LONDON: The Gospel According to the Other Mary
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The Gospel According to the Other Mary

English National Opera

John Adams’s passion oratorio The Gospel According to the Other Mary had its world premiere at the Walt Disney Concert Hall in Los Angeles in May 2012 — as a concert piece. It achieved its first staging on November 21, courtesy of English National Opera at the London Coliseum, and with librettist Peter Sellars directing. The whole project clearly has the composer’s blessing — a few members of the audience stood for Adams at his final curtain-call. But like virtually every other stage production of an oratorio it felt, for much of the time, an halfway house affair, struggling to find apt visual metaphors and accompaniments for a text that was partly a descriptive narrative and partly a poetic contemplation of the issues Sellars — as much as the Bible’s account of Christ’s passion, death and resurrection — chose to highlight: the text is drawn not only from the Old and the New Testament, but also from the medieval abbess Hildegard of Bingen, as well as a clutch of (mainly female) twentieth-century writers who were to varying degrees politically active — including, amongst others, the journalist Dorothy Day, the Mexican poet Rosario Castellanos, the African-American feminist poet June Jordan, and novelist Louise Erdrich.

A plethora of Sellars’s regular theatrical devices nevertheless appeared on stage within George Tsypin’s set, which resembled the perimeter fence of a prison, replete with CCTV cameras. Jesus’s final days were represented in what was effectively a continuous present, with references to modern contemporary political struggles and protests mentioned along the way. Sellars’ ubiquitous (and, some would say, irritating) hand gestures were back, as part of a wide range of individual and choral movement and dance. The singers of the roles of Mary Magdalene (the title character) and Lazarus were doubled by dancers — Stephanie Berge and Parinay Mehra, respectively. Mary, Mother of Jesus was exclusively presented by dancer Ingrid Mackinnon and the flex dancer Banks stole the show on a couple of occasions with his complex, tricksy motions as the Angel Gabriel.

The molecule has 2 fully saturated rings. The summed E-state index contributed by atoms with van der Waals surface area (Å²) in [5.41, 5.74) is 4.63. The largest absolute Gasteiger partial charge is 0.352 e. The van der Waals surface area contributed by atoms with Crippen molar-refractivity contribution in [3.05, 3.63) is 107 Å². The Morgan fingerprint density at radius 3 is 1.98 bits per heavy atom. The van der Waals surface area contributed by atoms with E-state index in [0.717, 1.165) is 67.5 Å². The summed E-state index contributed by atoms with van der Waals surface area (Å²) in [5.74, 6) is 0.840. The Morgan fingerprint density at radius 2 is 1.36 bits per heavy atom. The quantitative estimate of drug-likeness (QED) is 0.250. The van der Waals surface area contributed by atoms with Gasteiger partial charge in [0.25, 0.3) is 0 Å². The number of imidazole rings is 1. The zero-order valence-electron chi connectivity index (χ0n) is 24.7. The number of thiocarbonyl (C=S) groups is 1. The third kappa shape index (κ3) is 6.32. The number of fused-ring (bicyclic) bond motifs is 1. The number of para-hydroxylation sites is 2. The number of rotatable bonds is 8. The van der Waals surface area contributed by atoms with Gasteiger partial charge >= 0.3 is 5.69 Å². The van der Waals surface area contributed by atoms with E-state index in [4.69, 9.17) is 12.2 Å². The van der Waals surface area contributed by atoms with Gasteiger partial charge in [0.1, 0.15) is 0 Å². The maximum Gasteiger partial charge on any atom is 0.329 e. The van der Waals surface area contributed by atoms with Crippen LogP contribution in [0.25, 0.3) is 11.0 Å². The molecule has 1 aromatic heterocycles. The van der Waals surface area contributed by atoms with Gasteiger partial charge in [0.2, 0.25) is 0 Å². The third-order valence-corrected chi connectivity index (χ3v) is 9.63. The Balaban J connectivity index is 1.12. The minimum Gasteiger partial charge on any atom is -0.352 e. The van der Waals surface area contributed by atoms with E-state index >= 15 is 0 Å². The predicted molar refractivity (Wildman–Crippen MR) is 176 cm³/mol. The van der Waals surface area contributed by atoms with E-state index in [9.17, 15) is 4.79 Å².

Vocally, three individual singers made their marks, especially mezzo Patricia Bardon in the title role, a social activist as well as a follower of Jesus, which she presented with a blend of feistiness, anger and care, encompassing all its vocal needs with confidence. Meredith Arwady boomed away in the lower contralto depths as Martha, matching her sister note for note and gesture for gesture. Charismatic tenor Russell Thomas made something utterly memorable out of Lazarus. 

Also employed in Adams and Sellars' 2000 oratorio, El Niño, a striking feature of the work’s scoring is the trio of countertenors (Daniel Bubeck, Brian Cummings, Nathan Medley) who play three Seraphim, and to whom are allotted the major share of the Biblical narrative and the words of Jesus, who has no single physical representative in the piece. Their close-harmony contributions offered some of the most immediately appealing music of the evening. Elsewhere, Adams’ post-minimalist style is at its most subtle and sophisticated, though not, for the most part, at its most memorable. 

The final impression was of a piece that transferred with mixed success from the concert hall that seems its natural home; yet enough, nevertheless, of the evening’s vocal and visual elements proved sufficiently striking to maintain at least some level of interest over the course of the evening. spacer 


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